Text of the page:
Three lawyers jailed over Las Bambas Mine blockade
Three lawyers representing indigenous villagers who have blocked shipments from the Las Bambas copper mine in Peru were sentenced to three years in jail on charges that they manipulated the villagers into blocking a road used by Las Bambas to extort mine owner MMG ltd.
Reuters reported that the ruling, which a lead prosecutor confirmed on television news channels, promises to further polarize a dispute between MMG and the Quechua-speaking village of Fuerabamba, in Peru’s southern copper belt.
Villagers have demanded that their lawyers be freed before talking with the government about lifting their blockades of two roads that have cut off access to the Las Bambas Mine, halting its exports.
“I hope that the community understands we’re not against them. We’re against crime,” prosecutor Jorge Chavez Cotrina said in comments broadcast on local TV channel RPP. “They can ask for whatever they want. But we have to act according to the law.”
The prosecution argued the lawyers - the brothers Jorge and Frank Chavez, and Carlos Vargas - had manipulated Fuerabamba villagers into blocking a road used by Las Bambas to extort MMG, and must be held in jail because they are a flight risk.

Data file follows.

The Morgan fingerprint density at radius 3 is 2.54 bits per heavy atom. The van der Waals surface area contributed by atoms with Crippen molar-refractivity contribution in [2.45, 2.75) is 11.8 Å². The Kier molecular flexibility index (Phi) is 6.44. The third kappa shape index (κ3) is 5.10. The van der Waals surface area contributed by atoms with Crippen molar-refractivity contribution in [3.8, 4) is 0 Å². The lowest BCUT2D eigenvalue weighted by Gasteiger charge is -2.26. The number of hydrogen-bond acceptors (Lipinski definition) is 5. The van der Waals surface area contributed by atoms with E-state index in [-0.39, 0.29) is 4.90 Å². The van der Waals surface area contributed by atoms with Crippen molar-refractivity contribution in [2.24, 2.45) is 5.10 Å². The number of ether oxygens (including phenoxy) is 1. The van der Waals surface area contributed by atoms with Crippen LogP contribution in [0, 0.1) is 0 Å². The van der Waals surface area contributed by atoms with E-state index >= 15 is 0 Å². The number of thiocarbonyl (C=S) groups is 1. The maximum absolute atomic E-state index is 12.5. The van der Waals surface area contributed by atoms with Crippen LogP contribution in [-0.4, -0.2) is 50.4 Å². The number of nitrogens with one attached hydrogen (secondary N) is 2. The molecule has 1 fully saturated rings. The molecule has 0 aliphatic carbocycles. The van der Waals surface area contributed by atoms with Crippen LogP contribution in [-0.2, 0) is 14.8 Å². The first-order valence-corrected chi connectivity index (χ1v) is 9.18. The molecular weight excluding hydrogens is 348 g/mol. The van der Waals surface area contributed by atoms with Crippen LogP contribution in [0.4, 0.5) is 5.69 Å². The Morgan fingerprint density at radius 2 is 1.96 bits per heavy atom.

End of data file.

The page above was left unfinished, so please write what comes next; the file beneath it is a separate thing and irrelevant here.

Kevin Pena, the attorney for the three men, denied the accusations and said their due process was being violated.
Fuerabamba villagers have repeatedly denied that they were manipulated by the lawyers, saying they fairly represented them in their claim for compensation from MMG for transporting its copper concentrates on a road that passes through the community’s farmland.
At the end of a three-day hearing in the regional capital of Cusco, Judge Patricia Valencia granted the prosecution’s request to order the lawyers to 36 months in pre-trial detention while prosecutors prepare charges against them.
Las Bambas, MMG’s flagship mine, is one of Peru’s biggest copper producers, churning out about 400 kt/a (440,000 stpy) in copper, or about 2 percent of global supply.
Production at Las Bambas “continues at progressively reduced rates,” the company said in an emailed statement from its headquarters in Australia. “The situation at the site remains unchanged, inbound and outbound logistics are suspended.”
MMG is controlled by state-owned China Minmetals.